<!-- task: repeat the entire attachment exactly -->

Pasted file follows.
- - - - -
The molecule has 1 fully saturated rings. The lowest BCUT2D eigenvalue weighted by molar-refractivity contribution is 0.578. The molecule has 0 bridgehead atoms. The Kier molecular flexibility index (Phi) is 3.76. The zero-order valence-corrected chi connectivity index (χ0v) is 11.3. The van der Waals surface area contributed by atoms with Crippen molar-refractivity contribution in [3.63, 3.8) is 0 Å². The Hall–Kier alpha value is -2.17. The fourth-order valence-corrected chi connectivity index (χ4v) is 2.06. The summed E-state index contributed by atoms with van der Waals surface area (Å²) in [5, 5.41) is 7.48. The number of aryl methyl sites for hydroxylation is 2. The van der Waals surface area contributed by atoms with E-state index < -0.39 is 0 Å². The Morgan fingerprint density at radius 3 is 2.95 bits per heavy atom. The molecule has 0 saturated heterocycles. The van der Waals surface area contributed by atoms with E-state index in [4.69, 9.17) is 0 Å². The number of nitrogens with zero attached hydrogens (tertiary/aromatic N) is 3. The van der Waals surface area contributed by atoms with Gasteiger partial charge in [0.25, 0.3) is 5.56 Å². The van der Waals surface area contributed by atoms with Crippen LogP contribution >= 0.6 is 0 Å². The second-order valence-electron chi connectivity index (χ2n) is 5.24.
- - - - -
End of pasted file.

The molecule has 1 fully saturated rings. The lowest BCUT2D eigenvalue weighted by molar-refractivity contribution is 0.578. The molecule has 0 bridgehead atoms. The Kier molecular flexibility index (Phi) is 3.76. The zero-order valence-corrected chi connectivity index (χ0v) is 11.3. The van der Waals surface area contributed by atoms with Crippen molar-refractivity contribution in [3.63, 3.8) is 0 Å². The Hall–Kier alpha value is -2.17. The fourth-order valence-corrected chi connectivity index (χ4v) is 2.06. The summed E-state index contributed by atoms with van der Waals surface area (Å²) in [5, 5.41) is 7.48. The number of aryl methyl sites for hydroxylation is 2. The van der Waals surface area contributed by atoms with E-state index < -0.39 is 0 Å². The Morgan fingerprint density at radius 3 is 2.95 bits per heavy atom. The molecule has 0 saturated heterocycles. The van der Waals surface area contributed by atoms with E-state index in [4.69, 9.17) is 0 Å². The number of nitrogens with zero attached hydrogens (tertiary/aromatic N) is 3. The van der Waals surface area contributed by atoms with Gasteiger partial charge in [0.25, 0.3) is 5.56 Å². The van der Waals surface area contributed by atoms with Crippen LogP contribution >= 0.6 is 0 Å². The second-order valence-electron chi connectivity index (χ2n) is 5.24.